2009 Fleur-Petrus

FRANCE / BORDEAUX / POMEROL
abv 14.0%
  • 97 WA
  • 97 WS
  • 18 JR
  • 97 JS
  • Variety
    Red Bordeaux Blend
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SKU: 52566-2009
  • JamesSuckling.com | Rating: 97

    A wine that is extremely perfumed, with flowers and berries and hints of minerals. Chili. Full-bodied, with ultra-fine tannins. Muscular and powerful. Goes on and on. The finish is wonderful. Needs at least five or six years of bottle age. Try in 2018.
    Author: James Suckling
  • Jancis Robinson | Rating: 17

    Bright, deep crimson. Polished, scented, quite concentrated. Just a little inky. Lots of substance and classic interest. Real density. Chewy finish. Solid quality that recalls older vintages.
    Author: Jancis Robinson
  • Wine Spectator | Rating: 97

    Densely packed and rather backward, displaying charcoal and apple wood notes in front of the core of dense roasted fig, macerated plum and steeped cherry fruit. The long finish is well-studded with toasted spice and tobacco hints. Terrific underlying grip for the cellar.
    Author: Thomas Matthews
  • Wine Advocate | Rating: 97

    Even with considerable youthful characteristics, this stunning, open-knit 2009 is quite approachable. This fabled terroir sandwiched between Petrus and Lafleur (hence the name) generally produces one of the more elegantly-styled Pomerols, but in 2009 it offers an extra dimension of flavor intensity as well as more texture and concentration. It reveals a super-seductive perfume of mocha, loamy soil, herbs, black cherries and black currants, truffles and licorice, full body and velvety tannins. The overall impression is one of intensity, power, glycerin and richness as well as undeniable elegance and laser-like focus. This 2009 can be drunk now or cellared for another 25-30+ years.
    Author: Robert Parker
  • Self | Rating: 93

    Author: Horms
Located in the southwest of France, Bordeaux is the single largest fine-wine-producing region in the world, with more than 15,000 growers spread over 57 appellations and more than 700 million bottles produced annually. The region boasts a two-thousand-year winemaking history and some of the wine world's most recognized and highly sought-after names. Red Bordeaux blends comprise eighty percent of production, but dry and sweet whites are also well-known. The region is divided into the Left and Right Banks (of the Dordogne River); Cabernet Sauvignon prevails in the former and Merlot in the latter.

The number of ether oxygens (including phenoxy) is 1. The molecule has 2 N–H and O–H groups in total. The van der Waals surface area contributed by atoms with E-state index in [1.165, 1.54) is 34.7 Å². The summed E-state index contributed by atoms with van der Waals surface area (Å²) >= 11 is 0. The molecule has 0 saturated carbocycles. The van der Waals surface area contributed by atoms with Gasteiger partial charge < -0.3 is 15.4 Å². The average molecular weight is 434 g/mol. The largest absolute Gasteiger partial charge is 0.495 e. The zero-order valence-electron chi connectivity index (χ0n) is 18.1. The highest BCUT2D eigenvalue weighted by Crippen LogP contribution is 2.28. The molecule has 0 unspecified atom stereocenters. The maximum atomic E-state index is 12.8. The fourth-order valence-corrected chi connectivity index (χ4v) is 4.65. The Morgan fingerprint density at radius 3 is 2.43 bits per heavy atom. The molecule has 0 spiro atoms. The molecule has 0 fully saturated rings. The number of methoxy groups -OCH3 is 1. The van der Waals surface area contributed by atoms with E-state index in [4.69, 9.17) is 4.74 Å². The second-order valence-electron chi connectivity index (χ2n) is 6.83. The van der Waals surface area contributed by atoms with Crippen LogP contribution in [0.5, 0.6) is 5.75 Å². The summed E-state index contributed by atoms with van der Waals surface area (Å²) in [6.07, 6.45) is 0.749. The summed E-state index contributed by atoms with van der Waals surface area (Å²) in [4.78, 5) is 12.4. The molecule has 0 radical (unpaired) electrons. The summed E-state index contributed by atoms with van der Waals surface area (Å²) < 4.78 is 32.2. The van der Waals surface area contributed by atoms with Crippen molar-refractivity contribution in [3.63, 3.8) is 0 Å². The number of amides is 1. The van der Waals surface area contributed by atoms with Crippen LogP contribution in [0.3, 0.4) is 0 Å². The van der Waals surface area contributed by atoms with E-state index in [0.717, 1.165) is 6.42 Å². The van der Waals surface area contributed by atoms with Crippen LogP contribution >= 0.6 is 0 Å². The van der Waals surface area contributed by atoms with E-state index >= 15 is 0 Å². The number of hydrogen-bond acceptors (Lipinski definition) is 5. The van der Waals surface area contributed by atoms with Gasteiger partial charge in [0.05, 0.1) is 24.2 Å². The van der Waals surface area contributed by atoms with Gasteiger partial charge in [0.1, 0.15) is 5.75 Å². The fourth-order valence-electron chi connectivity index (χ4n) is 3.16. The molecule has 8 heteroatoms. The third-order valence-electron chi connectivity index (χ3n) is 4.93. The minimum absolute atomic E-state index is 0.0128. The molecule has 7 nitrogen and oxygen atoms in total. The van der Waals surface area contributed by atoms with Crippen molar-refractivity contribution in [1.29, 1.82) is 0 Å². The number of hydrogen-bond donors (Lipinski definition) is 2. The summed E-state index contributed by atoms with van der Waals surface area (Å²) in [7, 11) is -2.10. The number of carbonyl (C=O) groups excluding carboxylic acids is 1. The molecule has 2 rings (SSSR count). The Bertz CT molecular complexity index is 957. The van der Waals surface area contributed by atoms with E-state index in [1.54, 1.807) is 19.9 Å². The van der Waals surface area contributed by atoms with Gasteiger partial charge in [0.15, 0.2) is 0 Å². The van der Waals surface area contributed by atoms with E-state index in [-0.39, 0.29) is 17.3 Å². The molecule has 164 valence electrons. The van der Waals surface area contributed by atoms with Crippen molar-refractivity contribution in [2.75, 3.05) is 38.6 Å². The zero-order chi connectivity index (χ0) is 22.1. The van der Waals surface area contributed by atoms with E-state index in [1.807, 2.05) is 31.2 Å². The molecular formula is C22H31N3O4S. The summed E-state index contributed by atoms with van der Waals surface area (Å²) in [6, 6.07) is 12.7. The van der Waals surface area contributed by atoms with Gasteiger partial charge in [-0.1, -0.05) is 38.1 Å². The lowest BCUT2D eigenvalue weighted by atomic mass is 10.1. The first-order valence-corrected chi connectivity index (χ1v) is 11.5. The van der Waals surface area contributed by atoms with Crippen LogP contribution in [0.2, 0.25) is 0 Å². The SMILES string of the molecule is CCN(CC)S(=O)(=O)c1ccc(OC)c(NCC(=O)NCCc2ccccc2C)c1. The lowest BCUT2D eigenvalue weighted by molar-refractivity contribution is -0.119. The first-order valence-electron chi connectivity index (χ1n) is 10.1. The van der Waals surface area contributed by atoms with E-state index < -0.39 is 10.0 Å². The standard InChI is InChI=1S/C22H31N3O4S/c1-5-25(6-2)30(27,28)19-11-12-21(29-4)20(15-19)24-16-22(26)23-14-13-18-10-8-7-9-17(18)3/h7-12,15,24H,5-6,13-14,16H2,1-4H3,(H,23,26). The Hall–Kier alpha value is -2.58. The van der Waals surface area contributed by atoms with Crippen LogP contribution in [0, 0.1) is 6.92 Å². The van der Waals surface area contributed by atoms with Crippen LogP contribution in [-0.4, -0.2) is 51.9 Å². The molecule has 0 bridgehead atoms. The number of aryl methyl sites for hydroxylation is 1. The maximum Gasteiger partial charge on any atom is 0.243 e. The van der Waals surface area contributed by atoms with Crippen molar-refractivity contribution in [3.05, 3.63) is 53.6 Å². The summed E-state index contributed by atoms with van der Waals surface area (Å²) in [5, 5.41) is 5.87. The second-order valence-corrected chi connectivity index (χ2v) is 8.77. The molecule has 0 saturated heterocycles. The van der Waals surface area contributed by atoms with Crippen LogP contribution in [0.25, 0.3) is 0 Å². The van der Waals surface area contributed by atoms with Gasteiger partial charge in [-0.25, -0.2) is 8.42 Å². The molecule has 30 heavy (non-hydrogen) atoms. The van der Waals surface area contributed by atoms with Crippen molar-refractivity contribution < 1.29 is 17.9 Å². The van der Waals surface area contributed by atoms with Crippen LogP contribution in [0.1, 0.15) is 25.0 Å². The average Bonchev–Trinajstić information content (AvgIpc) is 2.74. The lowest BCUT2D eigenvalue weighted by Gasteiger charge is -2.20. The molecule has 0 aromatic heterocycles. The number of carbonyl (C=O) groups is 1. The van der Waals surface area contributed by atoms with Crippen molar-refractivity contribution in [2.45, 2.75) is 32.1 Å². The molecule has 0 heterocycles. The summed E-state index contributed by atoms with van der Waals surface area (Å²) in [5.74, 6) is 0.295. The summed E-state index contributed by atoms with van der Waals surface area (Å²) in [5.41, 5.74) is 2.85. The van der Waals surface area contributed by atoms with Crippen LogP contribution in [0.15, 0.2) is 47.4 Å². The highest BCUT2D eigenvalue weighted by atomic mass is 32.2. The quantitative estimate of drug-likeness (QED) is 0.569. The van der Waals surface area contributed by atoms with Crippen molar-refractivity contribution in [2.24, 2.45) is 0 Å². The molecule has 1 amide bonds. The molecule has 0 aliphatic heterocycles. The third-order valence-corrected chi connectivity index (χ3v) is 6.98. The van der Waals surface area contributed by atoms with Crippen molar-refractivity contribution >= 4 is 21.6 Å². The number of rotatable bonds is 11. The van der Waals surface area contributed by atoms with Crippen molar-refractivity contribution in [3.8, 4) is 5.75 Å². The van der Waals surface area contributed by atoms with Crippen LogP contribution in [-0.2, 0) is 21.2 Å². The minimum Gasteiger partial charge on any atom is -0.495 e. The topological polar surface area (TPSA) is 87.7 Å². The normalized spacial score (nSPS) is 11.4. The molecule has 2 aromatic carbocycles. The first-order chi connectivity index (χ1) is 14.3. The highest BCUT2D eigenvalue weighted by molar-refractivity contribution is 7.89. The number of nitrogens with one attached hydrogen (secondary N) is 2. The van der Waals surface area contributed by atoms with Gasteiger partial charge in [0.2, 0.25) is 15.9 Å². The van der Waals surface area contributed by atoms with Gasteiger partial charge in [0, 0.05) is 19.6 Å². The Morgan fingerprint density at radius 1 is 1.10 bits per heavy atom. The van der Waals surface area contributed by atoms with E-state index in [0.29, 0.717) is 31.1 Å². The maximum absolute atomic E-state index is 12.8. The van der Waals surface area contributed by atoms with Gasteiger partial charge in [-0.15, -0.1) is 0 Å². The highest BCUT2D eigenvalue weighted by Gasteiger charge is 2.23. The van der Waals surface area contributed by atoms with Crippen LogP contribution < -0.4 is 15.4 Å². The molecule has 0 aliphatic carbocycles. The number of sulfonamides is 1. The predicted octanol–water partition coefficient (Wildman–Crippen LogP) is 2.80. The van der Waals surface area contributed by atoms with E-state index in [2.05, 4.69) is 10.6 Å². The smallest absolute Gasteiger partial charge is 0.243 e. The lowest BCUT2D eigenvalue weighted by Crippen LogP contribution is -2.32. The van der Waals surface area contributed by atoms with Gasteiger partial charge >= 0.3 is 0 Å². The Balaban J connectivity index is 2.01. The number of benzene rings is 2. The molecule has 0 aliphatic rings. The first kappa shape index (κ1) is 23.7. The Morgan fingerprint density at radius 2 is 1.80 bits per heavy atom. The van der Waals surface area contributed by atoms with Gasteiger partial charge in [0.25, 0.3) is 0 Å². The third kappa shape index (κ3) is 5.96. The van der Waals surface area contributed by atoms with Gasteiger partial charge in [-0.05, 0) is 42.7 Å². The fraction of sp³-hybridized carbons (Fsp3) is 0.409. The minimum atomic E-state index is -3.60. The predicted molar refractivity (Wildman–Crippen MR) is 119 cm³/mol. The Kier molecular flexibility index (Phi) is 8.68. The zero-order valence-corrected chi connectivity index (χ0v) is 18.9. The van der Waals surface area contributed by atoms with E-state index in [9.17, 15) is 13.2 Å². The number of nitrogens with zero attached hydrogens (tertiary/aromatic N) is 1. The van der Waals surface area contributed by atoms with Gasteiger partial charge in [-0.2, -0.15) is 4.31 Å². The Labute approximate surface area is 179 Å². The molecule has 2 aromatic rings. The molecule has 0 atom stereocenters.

White Bordeaux blends are most commonly composed of Sémillon and Sauvignon Blanc, and come in a range of dry and sweet styles. Sémillon contributes body while Sauvignon Blanc adds high acidity, a characteristic that is particularly important in the sweet wines of Bordeaux.

Sauternes is one of the world’s most prestigious regions for sweet wine production, made possible by Sémillon’s affinity for noble rot. Wines from world-renowned Château d’Yquem are fermented and matured in new oak for up to three years and can age for decades in bottle. These wines display complex aromas of melon, honey, apricot, citrus peel, mango, and butterscotch and develop added complexity and aromas with age.

The best dry wines from this blend come from producers such as Château Haut-Brion, Château Pape Clément, and Domaine de Chevalier in Pessac-Léognan and Graves. These wines are typically fermented and matured in new oak and display a full-bodied richness with concentrated nutty flavors overlaying the fruit.

Due to its freshness and flavor profile, dry white Bordeaux blends pair well with almost any white food, including all types of fish, poultry, veal, and pork. The sweet wines of Bordeaux pair well with foie gras, oysters, blue cheese, spicy food (particularly Asian cuisines), any dish with sweet notes, and of course, dessert.

Collector Data For This Wine

  • 933 bottles owned
  • 99 collectors
  • Average collector rating: 93
    (Out of 99 collectors)